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Vendors Might Be Banned from LA’s Streets, But This Quesadilla Maker Finds a Way

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East Hollywood’s Quesadillas Tepexco is still up and running, and still feeding the neighborhood

Hands reaching for tacos, a hot dog, and quesadillas.
Quesadillas Tepexco
Farley Elliott
Farley Elliott is the Senior Editor at Eater LA and the author of Los Angeles Street Food: A History From Tamaleros to Taco Trucks. He covers restaurants in every form, from breaking news to the culture, people, and history that surrounds LA's dining landscape.

The rain-soaked roads and sidewalks of Los Angeles are empty. Once-prolific street vendors like the Avenue 26 Tacos team have now shrunk their operation down to a single weekday food truck; only a few fans mill about at a distance, wary of others but eager for tacos. The city has ordered increased enforcement against the tens of thousands of unlicensed food vendors that roam Los Angeles, an effort meant to curb crowds and possible cross-contamination on the many hard surfaces found at street setups during the time of the coronavirus pandemic. Most have gone home to be with their families, to stay indoors and weather whatever comes next.

But Heleo knows that he still has more work to do. The East Hollywood resident, whose last name Eater has withheld at his request, runs Quesadillas Tepexco, a sidewalk evening operation that spent more than a year feeding locals and neighbors, using produce like calabacitas that Heleo grew himself from a nearby community garden. In 2018 the 41-year-old left a career working in wine sales to begin cooking for himself and his disabled brother Filimon. He’s no longer cooking nightly in front of his apartment building, but he’s still trying to help.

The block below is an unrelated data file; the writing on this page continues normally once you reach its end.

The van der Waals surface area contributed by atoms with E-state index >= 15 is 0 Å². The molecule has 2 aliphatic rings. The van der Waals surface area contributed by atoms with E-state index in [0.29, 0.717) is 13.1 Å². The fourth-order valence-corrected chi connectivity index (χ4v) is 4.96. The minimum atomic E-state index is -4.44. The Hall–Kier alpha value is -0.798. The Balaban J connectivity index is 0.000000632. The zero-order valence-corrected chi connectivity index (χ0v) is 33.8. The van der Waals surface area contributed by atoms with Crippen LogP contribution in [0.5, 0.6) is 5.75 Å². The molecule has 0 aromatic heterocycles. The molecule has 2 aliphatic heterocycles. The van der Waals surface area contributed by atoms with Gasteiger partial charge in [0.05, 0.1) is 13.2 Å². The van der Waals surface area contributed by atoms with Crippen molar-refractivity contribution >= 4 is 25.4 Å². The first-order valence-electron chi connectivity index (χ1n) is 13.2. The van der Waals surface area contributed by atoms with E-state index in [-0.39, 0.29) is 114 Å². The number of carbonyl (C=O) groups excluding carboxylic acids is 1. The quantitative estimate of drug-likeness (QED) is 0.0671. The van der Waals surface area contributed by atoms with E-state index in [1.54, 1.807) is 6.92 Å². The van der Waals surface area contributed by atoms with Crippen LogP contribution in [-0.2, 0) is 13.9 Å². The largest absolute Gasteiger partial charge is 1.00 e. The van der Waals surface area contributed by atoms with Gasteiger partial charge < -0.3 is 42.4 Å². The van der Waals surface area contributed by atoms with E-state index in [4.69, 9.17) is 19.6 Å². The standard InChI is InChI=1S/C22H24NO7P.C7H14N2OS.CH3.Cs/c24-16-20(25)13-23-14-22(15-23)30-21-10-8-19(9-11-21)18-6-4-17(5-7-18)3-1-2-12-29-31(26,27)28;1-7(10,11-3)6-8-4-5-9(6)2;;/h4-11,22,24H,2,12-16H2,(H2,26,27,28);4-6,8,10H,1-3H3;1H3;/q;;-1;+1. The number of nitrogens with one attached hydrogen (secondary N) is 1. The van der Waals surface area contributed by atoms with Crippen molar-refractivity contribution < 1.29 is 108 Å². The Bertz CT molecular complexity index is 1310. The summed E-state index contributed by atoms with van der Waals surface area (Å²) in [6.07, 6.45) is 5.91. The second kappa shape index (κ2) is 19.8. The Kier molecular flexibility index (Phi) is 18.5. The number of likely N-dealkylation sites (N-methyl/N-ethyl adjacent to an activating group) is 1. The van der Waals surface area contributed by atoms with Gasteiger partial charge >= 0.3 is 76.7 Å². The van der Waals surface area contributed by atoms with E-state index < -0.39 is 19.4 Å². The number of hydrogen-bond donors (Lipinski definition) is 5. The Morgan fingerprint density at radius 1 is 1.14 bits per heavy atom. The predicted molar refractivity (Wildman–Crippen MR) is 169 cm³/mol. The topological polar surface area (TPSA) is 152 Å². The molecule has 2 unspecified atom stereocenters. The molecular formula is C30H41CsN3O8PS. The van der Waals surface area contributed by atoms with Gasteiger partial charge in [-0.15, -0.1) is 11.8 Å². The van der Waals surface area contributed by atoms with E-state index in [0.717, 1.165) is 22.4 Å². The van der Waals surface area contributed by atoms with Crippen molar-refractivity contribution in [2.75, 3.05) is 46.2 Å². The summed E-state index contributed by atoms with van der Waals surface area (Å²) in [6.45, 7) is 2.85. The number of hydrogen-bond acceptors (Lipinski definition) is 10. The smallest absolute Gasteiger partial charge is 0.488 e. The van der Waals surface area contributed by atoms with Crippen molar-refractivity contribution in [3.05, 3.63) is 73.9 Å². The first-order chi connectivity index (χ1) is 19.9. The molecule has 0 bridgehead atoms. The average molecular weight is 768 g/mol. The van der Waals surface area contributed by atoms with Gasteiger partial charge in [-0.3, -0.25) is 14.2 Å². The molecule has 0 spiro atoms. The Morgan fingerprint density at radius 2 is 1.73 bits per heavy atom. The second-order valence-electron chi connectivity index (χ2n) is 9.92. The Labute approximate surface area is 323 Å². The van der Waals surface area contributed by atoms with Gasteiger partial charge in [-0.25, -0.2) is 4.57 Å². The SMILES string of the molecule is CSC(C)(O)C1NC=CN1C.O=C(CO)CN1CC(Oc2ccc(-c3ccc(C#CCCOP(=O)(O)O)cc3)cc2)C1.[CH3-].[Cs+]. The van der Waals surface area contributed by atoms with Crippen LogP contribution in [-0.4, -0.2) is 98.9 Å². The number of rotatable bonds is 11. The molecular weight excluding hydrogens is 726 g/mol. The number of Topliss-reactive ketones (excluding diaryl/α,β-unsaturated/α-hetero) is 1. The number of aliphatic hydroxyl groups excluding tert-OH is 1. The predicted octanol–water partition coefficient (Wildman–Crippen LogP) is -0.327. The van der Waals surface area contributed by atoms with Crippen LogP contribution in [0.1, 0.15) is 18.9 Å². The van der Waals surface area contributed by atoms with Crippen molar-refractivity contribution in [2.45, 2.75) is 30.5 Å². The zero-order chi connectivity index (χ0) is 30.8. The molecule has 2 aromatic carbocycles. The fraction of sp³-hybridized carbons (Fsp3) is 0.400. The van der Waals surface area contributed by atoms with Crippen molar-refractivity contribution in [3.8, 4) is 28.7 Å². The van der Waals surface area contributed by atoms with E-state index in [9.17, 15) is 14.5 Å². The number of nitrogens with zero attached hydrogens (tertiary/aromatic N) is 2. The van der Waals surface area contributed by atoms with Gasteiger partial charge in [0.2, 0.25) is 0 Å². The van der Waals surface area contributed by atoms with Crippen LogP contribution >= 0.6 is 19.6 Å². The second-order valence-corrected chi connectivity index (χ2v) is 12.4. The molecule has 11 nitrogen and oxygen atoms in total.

“I’m worried like everyone else,” Heleo says by phone, “but we have a plan.” For Quesadillas Tepexco that means moving indoors, to Heleo’s own kitchen, where he has launched a share-a-meal program with his followers, friends, and neighbors. The idea is that anyone could buy a quesadilla for themselves, and in the process pay for a free quesadilla for somebody else in East Hollywood who needs one that night.

Heleo cooks everything in his home kitchen, with Filimon not far away. A local from the garden recently handed Heleo $50 for some food, enough to whip up a big batch of Heleo’s signature handmade organic tortillas, usually made with blue corn masa. He announced ten free quesadillas to his 326 Instagram followers that night, and moved them all in just a couple of hours.

The pared-back operation lets Heleo do three important things: continue to cook for his community, help to feed and earn some money for Filimon, and keep his own health in focus. Heleo is ServSafe certified, having spent years working in restaurants, and he knows how important it is to keep himself and the people around him safe during the current novel coronavirus pandemic. “With this virus, we don’t know everything yet,” he says, “We said it’s more important to have the customer’s safety come first.”

He’s not alone. Heleo says that his usually busy corner of the city has been essentially drained out of other vendors, much like the rest of Los Angeles. There was a time, he says, that “the police didn’t bother to tell anything to people selling on the street; they were mostly hands off.” But now: “They’ve been enforcing it more. Nobody is selling in this area right now.” The cover that comes from being one in a community of vendors is gone. To cook again in front of his apartment publicly would be to put himself at an even higher level of risk than other food service workers, because of the added stress of being shut down by the police and having his setup confiscated.

In addition to still selling quesadillas out of his home, and offering free ones to those affected by layoffs or other COVID-19 related hardships, Heleo says that he is starting his own “forward contract” coupon system, like gift cards for restaurants. “In this case, it’s for a $5 quesadilla,” he says, “but you pay now and cash it in later, when things hopefully go back to normal. That’s how we’ve been able to have some sort of [money on hand] right now.”

Every little bit helps. Heleo says that in the current climate he’ll stick to cooking meals out of his East Hollywood apartment — likely through the the mayor’s April “Safer at Home” timeframe to start, which mandates that people shelter in their homes except to travel for essential items like health services and food. He knows that he could potentially reach more people and make more money by taking his chances out on the street, but there are more important things right now. It has been a hard but necessary decision, especially with Filimon at his side. As for what the future of Quesadillas Tepexco looks like, Heleo isn’t sure. But for now at least, he’s got a plan.

Quesadillas Tepexco is currently accepting Instagram messages for quesadillas in East Hollywood.